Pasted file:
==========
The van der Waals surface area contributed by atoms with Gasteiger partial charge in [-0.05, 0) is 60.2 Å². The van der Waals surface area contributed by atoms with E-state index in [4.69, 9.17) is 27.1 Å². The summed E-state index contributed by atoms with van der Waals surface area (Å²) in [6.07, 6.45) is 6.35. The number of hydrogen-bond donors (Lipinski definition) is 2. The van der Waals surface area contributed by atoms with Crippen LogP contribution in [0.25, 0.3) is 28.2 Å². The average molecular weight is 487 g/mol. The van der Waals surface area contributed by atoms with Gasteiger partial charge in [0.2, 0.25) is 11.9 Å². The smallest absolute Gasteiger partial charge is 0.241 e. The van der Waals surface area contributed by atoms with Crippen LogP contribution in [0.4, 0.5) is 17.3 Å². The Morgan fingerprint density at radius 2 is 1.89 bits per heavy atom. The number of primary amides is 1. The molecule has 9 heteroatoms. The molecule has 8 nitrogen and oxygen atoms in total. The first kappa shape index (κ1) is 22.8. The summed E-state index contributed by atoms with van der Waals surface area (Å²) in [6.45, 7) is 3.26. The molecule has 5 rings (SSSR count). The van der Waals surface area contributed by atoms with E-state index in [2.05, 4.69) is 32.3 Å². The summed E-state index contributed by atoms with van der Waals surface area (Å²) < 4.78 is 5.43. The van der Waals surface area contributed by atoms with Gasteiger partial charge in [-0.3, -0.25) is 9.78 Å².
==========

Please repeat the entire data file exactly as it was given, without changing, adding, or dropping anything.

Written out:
The van der Waals surface area contributed by atoms with Gasteiger partial charge in [-0.05, 0) is 60.2 Å². The van der Waals surface area contributed by atoms with E-state index in [4.69, 9.17) is 27.1 Å². The summed E-state index contributed by atoms with van der Waals surface area (Å²) in [6.07, 6.45) is 6.35. The number of hydrogen-bond donors (Lipinski definition) is 2. The van der Waals surface area contributed by atoms with Crippen LogP contribution in [0.25, 0.3) is 28.2 Å². The average molecular weight is 487 g/mol. The van der Waals surface area contributed by atoms with Gasteiger partial charge in [0.2, 0.25) is 11.9 Å². The smallest absolute Gasteiger partial charge is 0.241 e. The van der Waals surface area contributed by atoms with Crippen LogP contribution in [0.4, 0.5) is 17.3 Å². The Morgan fingerprint density at radius 2 is 1.89 bits per heavy atom. The number of primary amides is 1. The molecule has 9 heteroatoms. The molecule has 8 nitrogen and oxygen atoms in total. The first kappa shape index (κ1) is 22.8. The summed E-state index contributed by atoms with van der Waals surface area (Å²) in [6.45, 7) is 3.26. The molecule has 5 rings (SSSR count). The van der Waals surface area contributed by atoms with E-state index in [2.05, 4.69) is 32.3 Å². The summed E-state index contributed by atoms with van der Waals surface area (Å²) < 4.78 is 5.43. The van der Waals surface area contributed by atoms with Gasteiger partial charge in [-0.3, -0.25) is 9.78 Å².